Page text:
Category: Dealing With Professionals
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You might be wondering which gadgets are out there to help you or a loved one.

Looking towards Social Services

First of all, bear in mind that there is much available on free loan from Social Services. This covers everything from a loop to hitch up a disobedient leg to a wheelchair, a hoist, and even a kitchen!

Your first stop is probably going to be Social Services and/or your OT [Occupational Therapist], perhaps your GP, or your specialist nurse if you have one.

When I started to drag my foot my OT offered me what looked like a stiff dog lead. This had a loop to lasso my foot and hoick it over the lip of my shower. - which kept me bathing independently. Later I used it to pull my 'disobedient' leg into the car for car journeys. Now it is still sometimes useful for 'picking up' a bare foot when I need to put on socks.

There was also a 'foot-up', which held my MS-droopy foot at 90 degrees at the ankle and stopped me wearing out the toes of my shoes.

For private payment I could also have had a device which would send an electric current to make my paralysed leg goosestep along. When I was told the cost I managed to resist.

There, basically, is the crux of the matter. You can get a lot free, but might need to pay for the 'non-essentials' [or, rather,what Social Services deem to be non-essential].

You are unlikely to get pads for incontinence, for example, until you are quite severely affected in that way. But do ask your doctor to be referred to the Incontinence Service when you think you need help. And ask again if your situation worsens. [The rule seems to be that nothing is ever offered before you ask, so ask!] A commode may be easier to obtain, though this is not terribly helpful if - like me - you have to empty it yourself! You might find you only need a pop-on raised seat. Ask your OT to advise.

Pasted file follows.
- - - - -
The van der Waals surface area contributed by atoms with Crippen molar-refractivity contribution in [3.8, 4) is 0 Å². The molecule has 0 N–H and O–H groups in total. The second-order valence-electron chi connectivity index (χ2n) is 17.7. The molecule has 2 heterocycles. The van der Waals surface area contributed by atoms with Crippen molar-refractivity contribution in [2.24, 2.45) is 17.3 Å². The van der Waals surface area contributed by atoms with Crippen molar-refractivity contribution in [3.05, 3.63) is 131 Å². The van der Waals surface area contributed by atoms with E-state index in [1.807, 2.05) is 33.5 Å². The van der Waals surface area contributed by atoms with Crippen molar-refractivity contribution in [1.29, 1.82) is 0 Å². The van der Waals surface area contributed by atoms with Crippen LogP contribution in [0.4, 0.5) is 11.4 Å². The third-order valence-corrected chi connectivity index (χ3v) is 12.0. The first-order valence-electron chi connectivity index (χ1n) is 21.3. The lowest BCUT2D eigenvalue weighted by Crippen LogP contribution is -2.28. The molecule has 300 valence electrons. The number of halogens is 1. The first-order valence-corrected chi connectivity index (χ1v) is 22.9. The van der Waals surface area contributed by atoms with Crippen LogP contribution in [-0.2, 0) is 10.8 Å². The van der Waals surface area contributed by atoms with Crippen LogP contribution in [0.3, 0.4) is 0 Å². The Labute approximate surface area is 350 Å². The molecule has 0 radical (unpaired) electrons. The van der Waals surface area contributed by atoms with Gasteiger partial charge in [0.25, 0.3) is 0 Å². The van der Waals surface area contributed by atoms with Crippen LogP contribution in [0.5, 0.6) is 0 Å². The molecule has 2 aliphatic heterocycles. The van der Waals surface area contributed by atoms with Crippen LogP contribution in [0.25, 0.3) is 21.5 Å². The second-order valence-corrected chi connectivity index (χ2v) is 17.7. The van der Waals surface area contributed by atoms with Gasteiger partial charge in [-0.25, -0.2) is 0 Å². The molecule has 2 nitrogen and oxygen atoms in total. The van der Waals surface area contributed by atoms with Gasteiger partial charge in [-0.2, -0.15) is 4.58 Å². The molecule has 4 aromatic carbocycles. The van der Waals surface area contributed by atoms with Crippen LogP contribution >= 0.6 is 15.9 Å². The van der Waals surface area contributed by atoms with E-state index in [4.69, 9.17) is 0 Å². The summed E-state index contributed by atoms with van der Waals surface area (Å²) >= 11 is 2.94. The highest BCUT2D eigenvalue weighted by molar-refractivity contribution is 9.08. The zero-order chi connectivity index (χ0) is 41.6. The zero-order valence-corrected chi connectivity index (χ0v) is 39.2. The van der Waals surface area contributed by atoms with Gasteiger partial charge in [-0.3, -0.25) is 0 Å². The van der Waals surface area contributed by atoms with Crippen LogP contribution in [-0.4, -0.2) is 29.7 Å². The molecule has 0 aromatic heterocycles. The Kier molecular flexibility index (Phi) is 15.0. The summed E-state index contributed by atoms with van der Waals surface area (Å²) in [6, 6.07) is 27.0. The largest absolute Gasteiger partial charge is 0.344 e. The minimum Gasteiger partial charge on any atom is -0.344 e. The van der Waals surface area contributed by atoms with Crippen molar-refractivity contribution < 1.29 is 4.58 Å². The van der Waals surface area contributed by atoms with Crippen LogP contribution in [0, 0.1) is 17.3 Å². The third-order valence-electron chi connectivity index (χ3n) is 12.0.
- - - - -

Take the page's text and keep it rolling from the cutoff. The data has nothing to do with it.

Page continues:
I was given a "shower commode" on loan when I was bed bound [after an operation].

This wheeled waterproof chair, with a hole in the seat, did not actually fit over my lavatory. Very frustrating, until I realised I could unscrew the bowl [permanently], I could then launch myself, on the chair, away from my bed, grab the chest of drawers [between the drawer and the carcass], pull myself into the bathroom using that door, and along the wall, to over the loo! Hooray! No more emptying needed!!

No need to tell you that the OT was not impressed, and even sourced me a commode with self-propelling wheels. But I am paralysed on my left side, so the wheeled chair - pushed with only one working hand - just went round in circles and ended up facing the wall rather than the door!

Click here to read part 2

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